So why is this business about what it means to be a Dad-E important? I think it boils down to this: my children observe, process, and emulate EVERYTHING I say and do (that's a scary thought, sometimes). My mother told me long ago that the most important thing I could do as a father was to love the mother of my children. There's truth in that observation. What I say and do today, spoken and unspoken, will influence what kind of a spouse and father my boys will be in the future. They see how I support Mom-E working outside of the home. They see how we work together as a team when it comes to taking care of the housework (sure, I mow the grass and she does the ironing--she has "outdoor" allergies and I don't want to burn holes in everyone's clothes--but my kids see us both cook, clean, do laundry, change diapers, etc.) Their attitudes about women, gender roles, and relationships are already forming.
Remember, you are your child's most important teacher.
The Request: Did you challenge yourself to help break the stereotype about what it means to be a Dad-E (dedicated implied)? You can.
The Dedication: Did you thank your Mom-E today? You should.
Have a good weekend,
Wednesday, January 21, 2009
And so, recently Busy-Mom-E and I came up with the idea of scheduling a periodic “Date Night” with Big Brother. This has been a big hit, with lots of memorable fun for everyone. About once a month, either Mom-E or I take Big Brother out on a “date.” This usually involves lunch or a special snack at Subway or Sonic, followed by a trip to the playground or movie theater. In turn, the other parent gets a “date” with Little Brother to play, go to the park, or catch up on housework/sleep if he naps. The undivided attention that Big Brother gets on his date goes a long way. Not to mention, he talks about the upcoming event for days in advance, his face lights up with excitement while on the date, and then he talks about it in gory detail Ω for days ç. We’ve found that it reinforces positive behavior (he’s an angel on the date), is great time to bond with and really talk to him, and is a nice way for one of us to get out of the house for a few hours doing something other than running errands, etc.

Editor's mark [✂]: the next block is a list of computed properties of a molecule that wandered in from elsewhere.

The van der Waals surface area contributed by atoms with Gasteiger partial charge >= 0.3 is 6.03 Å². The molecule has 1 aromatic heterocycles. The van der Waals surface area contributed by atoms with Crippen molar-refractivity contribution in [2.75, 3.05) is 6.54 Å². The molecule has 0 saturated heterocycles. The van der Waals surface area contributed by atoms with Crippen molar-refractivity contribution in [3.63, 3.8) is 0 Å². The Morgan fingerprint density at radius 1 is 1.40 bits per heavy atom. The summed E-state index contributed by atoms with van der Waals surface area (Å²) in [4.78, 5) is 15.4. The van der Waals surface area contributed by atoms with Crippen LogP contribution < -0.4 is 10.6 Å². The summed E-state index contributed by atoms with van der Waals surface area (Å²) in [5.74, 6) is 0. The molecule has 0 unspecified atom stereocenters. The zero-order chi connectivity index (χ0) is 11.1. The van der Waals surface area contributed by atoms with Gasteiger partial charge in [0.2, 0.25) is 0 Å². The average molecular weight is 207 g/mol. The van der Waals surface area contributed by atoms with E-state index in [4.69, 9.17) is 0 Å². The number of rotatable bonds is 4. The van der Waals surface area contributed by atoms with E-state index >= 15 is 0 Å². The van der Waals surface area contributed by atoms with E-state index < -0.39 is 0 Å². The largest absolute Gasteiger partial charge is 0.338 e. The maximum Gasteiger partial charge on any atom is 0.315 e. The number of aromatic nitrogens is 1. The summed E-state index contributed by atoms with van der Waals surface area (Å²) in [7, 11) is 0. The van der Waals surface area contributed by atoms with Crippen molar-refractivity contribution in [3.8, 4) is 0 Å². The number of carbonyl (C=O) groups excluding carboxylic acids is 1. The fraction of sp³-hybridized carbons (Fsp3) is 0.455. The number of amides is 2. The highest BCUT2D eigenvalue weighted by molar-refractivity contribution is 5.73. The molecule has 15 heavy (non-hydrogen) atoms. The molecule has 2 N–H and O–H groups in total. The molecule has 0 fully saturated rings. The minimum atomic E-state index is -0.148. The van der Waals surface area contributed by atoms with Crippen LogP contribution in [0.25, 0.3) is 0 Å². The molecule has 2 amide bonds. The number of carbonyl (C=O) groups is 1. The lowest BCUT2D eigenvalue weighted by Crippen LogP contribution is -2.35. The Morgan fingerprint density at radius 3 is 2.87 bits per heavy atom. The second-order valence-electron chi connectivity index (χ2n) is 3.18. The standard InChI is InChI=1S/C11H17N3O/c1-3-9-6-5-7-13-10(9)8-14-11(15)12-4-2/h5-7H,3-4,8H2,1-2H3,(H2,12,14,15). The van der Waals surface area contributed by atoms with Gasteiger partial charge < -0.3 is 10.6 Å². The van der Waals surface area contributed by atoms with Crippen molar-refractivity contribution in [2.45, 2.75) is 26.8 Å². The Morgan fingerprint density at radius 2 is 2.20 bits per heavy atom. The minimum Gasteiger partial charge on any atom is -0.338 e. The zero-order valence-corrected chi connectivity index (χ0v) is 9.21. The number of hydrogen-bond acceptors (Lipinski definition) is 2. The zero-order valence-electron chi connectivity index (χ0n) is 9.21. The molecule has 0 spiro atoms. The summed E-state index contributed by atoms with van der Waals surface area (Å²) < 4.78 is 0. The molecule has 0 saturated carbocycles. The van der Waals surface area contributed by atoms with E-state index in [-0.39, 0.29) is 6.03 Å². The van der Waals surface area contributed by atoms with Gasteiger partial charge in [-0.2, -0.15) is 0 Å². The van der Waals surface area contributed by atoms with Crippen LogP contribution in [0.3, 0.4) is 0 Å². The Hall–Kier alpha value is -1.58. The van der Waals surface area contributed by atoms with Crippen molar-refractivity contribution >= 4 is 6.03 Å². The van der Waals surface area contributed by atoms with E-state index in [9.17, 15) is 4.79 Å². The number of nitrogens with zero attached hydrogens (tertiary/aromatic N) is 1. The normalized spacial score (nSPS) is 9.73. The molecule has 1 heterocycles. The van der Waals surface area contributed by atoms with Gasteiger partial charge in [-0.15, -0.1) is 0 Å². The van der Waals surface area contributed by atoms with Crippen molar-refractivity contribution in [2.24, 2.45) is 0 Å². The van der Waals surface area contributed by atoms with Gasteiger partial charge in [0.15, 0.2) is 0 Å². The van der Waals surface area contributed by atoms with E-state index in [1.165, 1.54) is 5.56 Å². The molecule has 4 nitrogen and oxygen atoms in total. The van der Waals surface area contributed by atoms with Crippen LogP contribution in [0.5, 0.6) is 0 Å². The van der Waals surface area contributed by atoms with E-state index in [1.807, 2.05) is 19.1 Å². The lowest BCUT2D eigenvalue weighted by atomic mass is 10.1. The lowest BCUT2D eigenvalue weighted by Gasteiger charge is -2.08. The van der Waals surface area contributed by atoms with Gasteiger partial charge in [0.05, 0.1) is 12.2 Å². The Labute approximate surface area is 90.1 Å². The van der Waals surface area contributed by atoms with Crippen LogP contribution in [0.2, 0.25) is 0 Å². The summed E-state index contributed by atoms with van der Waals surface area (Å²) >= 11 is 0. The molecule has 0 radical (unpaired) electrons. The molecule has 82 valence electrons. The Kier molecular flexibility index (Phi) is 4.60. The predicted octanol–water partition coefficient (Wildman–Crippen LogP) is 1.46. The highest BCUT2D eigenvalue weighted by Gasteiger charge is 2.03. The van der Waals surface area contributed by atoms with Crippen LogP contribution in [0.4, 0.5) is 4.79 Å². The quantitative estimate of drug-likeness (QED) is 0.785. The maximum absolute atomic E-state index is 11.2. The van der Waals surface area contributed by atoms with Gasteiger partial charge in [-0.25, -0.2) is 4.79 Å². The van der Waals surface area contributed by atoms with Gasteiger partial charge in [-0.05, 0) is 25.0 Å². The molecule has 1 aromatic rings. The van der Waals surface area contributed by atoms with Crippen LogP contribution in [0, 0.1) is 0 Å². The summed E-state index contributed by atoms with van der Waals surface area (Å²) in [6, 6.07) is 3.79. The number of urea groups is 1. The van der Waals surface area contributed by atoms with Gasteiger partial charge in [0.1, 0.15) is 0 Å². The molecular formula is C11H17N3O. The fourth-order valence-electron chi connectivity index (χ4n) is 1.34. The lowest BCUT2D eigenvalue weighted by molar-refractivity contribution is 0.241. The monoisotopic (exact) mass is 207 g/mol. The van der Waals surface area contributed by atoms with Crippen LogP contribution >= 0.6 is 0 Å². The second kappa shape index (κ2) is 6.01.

As always, I’d love to hear about fun/creative activities and traditions enjoyed by your family, especially ways to give special attention to individual children.
Will post again on Friday,
Monday, January 19, 2009
I will preface this post by saying that I believe the bonds of love and attachment between parents and their children gives us a glimpse of the love God has for us.
While my children are occasionally able to sit fairly quietly and still at church for about 45 minutes, what follows below is more typical of how things usually play out. It is during these trying moments that I think "when they mail you your child's birth certificate, they should also include a note that excuses you from attending church for a period of no less than 4 years. This note can be renewed for an another 4 years beginning with the birth of the next child." But fortunately those moments do (eventually) pass.
When we last left Busy-Dad-E and his entourage, we were walking into church 1 minute late. I neglected to mention that it started raining as we pulled into the church parking lot, which casts a spell that immediately makes all umbrellas in the car invisible and/or disappear (or "up-in-here" as Big Brother sometimes says).
As we enter the congregation, a little wet, with slightly soggy toaster waffles in hand (why is it that kids won't eat at home, but when they get to church it's like a buffet?), we manage to squeeze into some seats in the back. As I trample across a few people to get to our seats, carrying a baby and diaper bag, I can't help but think "you're soon going to wish that you had just scooted in and given us the aisle seats."
We finally sit down, now probably 5 minutes after church is scheduled to start, except that we've forgotten that in "church time," this means that the service is about one-third over (seriously, did they start 15 minutes early?). Right on cue, Big Brother has to go potty. YES, WE MADE HIM GO POTTY BEFORE WE LEFT THE HOUSE. IT DOESN'T MATTER. THE SAME SPELL THAT MAKES THE UMBRELLAS DISAPPEAR MAKES HIS KIDNEY FUNCTION HYPERACTIVE, METHINKS. We trample back over the toes of the people sitting at the end of our row, and make it to the potty in good time.
Big brother proceeds to ask, very loudly, what the person in the stall next to ours is doing. "He's going potty." I say. "What's he going potty for?" replies Big Brother. "Because he has to go potty, too, just like you." "Is he going pee-pee, or poo-poo?" Big Brother queries, without taking a breath. "Shh" I say quietly, feeling my face turn beat-red. "Dad-E, do big boys stand up to go pee-pee, and sit down to go poo-poo?" "That's right, buddy," I affirm. You get the idea. It takes a few more minutes, but we manage to finish, flush, and even wash our hands. The questions have not stopped.
We walk out of the bathroom, only to be greeted by Busy-Mom-E and little brother. "What happened?" I ask. Busy-Mom-E replies, "Little brother started screaming for you the moment you walked out." Somehow, I'm not surprised. By now, we're getting close to the half-way point of the service. Fortunately, they are just getting ready to send the 3 to 5 year-olds out for their Children's Liturgy, so we sneak back in. We're excited that Big Brother now looks forward to going to "Special Church."